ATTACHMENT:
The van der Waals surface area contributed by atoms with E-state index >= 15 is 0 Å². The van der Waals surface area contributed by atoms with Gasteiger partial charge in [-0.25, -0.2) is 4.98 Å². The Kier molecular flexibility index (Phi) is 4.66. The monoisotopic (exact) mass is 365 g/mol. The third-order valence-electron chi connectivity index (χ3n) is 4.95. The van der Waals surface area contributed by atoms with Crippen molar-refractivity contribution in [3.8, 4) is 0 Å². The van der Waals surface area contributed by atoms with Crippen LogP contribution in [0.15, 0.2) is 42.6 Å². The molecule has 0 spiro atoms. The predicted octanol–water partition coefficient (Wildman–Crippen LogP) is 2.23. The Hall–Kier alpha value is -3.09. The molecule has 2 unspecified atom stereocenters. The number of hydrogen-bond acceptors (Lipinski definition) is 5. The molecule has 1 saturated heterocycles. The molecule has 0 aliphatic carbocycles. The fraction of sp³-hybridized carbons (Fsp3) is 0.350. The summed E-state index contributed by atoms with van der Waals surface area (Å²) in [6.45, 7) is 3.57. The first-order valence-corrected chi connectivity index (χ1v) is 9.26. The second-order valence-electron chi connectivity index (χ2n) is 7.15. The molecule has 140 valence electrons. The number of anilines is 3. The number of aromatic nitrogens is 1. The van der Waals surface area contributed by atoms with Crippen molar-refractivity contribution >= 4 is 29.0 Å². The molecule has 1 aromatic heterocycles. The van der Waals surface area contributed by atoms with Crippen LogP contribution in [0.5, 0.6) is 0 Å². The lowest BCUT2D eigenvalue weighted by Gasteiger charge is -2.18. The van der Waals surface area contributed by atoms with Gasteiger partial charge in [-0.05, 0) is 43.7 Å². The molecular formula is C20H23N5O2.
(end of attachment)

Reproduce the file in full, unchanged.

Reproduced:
The van der Waals surface area contributed by atoms with E-state index >= 15 is 0 Å². The van der Waals surface area contributed by atoms with Gasteiger partial charge in [-0.25, -0.2) is 4.98 Å². The Kier molecular flexibility index (Phi) is 4.66. The monoisotopic (exact) mass is 365 g/mol. The third-order valence-electron chi connectivity index (χ3n) is 4.95. The van der Waals surface area contributed by atoms with Crippen molar-refractivity contribution in [3.8, 4) is 0 Å². The van der Waals surface area contributed by atoms with Crippen LogP contribution in [0.15, 0.2) is 42.6 Å². The molecule has 0 spiro atoms. The predicted octanol–water partition coefficient (Wildman–Crippen LogP) is 2.23. The Hall–Kier alpha value is -3.09. The molecule has 2 unspecified atom stereocenters. The number of hydrogen-bond acceptors (Lipinski definition) is 5. The molecule has 1 saturated heterocycles. The molecule has 0 aliphatic carbocycles. The fraction of sp³-hybridized carbons (Fsp3) is 0.350. The summed E-state index contributed by atoms with van der Waals surface area (Å²) in [6.45, 7) is 3.57. The first-order valence-corrected chi connectivity index (χ1v) is 9.26. The second-order valence-electron chi connectivity index (χ2n) is 7.15. The molecule has 140 valence electrons. The number of anilines is 3. The number of aromatic nitrogens is 1. The van der Waals surface area contributed by atoms with Crippen molar-refractivity contribution >= 4 is 29.0 Å². The molecule has 1 aromatic heterocycles. The van der Waals surface area contributed by atoms with Crippen LogP contribution in [0.5, 0.6) is 0 Å². The lowest BCUT2D eigenvalue weighted by Gasteiger charge is -2.18. The van der Waals surface area contributed by atoms with Gasteiger partial charge in [-0.05, 0) is 43.7 Å². The molecular formula is C20H23N5O2.